The recent trade tariffs implemented between the United States and China would have a defined impact on overall agricultural trade. According to economic trade theory, there would be no winners for either the United States or Chinese economies. In particular, where United States agriculture runs a significant surplus in trade, there are limited (if any) opportunities to increase the sale of exported goods within the domestic market. If the Chinese tariffs on the major agricultural products stay in place, then we anticipate fewer United States exports which will lead to higher ending stocks, especially for soybeans, pecans, and sorghum. Lower domestic prices for these products will be anticipated in the United States. The loss of a price advantage of United States agricultural products will make global suppliers like the European Union and South America more attractive to Chinese buyers. It also encourages these suppliers to add more acres to meet the demand of Chinese buyers, creating increased supply in the world market and a further reduction in the price that United States farmers can receive for their crop.
United States agriculture has been struggling in recent years due to low prices. According to the USDA ERS (2018), net farm income in 2018 is expected to fall to the lowest level in nominal terms since 2006. This leads to greater risk and vulnerability of the agriculture sector to further price reduction. The uncertainty in trade policy between China and the United States creates concerns among the agricultural community about lengthening the period of stagnant farm incomes.
Meanwhile, President Trump has instructed Secretary of Agriculture Sonny Perdue to implement a plan and assistance to protect United States farmers and ranchers. The United States Department of Agriculture is working on emergency aid programs under the Commodity Credit Corporation to help compensate farmers and ranchers for expected losses due to new Chinese tariffs. In order for the USDA to make payments to farmers, the actual losses need to be evaluated to calculate the amount of assistance. There is still much more information and analysis that is necessary before we can begin to understand what a compensatory program may look like.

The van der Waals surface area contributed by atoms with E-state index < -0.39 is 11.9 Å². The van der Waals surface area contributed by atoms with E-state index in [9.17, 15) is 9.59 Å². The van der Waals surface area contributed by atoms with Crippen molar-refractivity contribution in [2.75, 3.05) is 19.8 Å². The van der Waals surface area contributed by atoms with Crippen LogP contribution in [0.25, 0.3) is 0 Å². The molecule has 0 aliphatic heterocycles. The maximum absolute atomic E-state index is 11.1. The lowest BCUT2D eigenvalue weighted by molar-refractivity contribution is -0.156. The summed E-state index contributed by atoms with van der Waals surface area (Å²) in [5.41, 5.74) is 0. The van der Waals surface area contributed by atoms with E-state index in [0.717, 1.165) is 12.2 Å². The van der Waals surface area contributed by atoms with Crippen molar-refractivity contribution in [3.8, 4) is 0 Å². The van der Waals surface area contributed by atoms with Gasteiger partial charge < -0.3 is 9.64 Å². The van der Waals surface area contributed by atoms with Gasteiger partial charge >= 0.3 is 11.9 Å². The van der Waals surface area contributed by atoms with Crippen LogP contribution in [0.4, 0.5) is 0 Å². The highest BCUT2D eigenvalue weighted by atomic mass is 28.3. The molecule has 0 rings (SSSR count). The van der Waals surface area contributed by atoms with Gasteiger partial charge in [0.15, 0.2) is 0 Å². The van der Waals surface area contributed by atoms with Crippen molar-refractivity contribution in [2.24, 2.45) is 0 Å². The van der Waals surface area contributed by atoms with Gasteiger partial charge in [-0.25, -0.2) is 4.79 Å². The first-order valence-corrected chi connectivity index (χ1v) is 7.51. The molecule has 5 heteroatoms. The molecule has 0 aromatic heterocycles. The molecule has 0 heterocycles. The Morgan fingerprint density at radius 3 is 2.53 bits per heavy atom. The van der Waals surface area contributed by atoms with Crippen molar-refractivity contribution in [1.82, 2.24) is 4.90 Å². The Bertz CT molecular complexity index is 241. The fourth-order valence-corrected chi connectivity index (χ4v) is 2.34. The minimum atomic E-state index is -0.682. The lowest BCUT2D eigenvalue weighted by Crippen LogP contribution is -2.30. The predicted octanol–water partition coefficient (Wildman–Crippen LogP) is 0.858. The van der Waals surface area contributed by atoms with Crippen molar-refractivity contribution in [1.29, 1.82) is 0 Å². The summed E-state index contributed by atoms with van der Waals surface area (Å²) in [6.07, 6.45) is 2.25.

Foreign Agricultural Trade of the United States (FATUS). (2017). Top 15 U.S. agricultural export destinations, by fiscal year, U.S. value. Retrieved from: https://www.ers.usda.gov/data-products/foreign-agricultural-trade-of-the-united-states-fatus/fiscal-year/
Inouye, A. (2018). China imposes additional tariffs on selected U.S.-origin products. Beijing, China Retrieved from https://gain.fas.usda.gov/Recent%20GAIN%20Publications/China%20Imposes%20Additional%20Tariffs%20on%20Selected%20U.S.-Origin%20Products_Beijing_China%20-%20Peoples%20Republic%20of_4-2-2018.pdf.
Shurley, D. (2018). Shurley on Cotton: More Tariff Talk. Retrieved from http://www.cottongrower.com/market-analysis/shurley-on-cotton-more-tariff-talk/
USDA ERS. (2018). Highlights from the February 2018 farm income forecast. Washington, D.C. Retrieved from https://www.ers.usda.gov/topics/farm-economy/farm-sector-income-finances/highlights-from-the-farm-income-forecast/.
USDA FAS. (2017). Infographic: U.S. Agricultural Exports to China, 2016. In. Washington, D.C.
USDA FAS. (2018). China responds to U.S. section 301 trade action announcement. Beijing, China Retrieved from https://gain.fas.usda.gov/Recent%20GAIN%20Publications/China%20Responds%20to%20U.S.%20Section%20301%20Trade%20Action%20Announcement_Beijing_China%20-%20Peoples%20Republic%20of_4-4-2018.pdf.
USDA Press. (2017). U.S. farm exports hit third-highest level on record [Press release]. Retrieved from https://www.fas.usda.gov/newsroom/us-farm-exports-hit-third-highest-level-record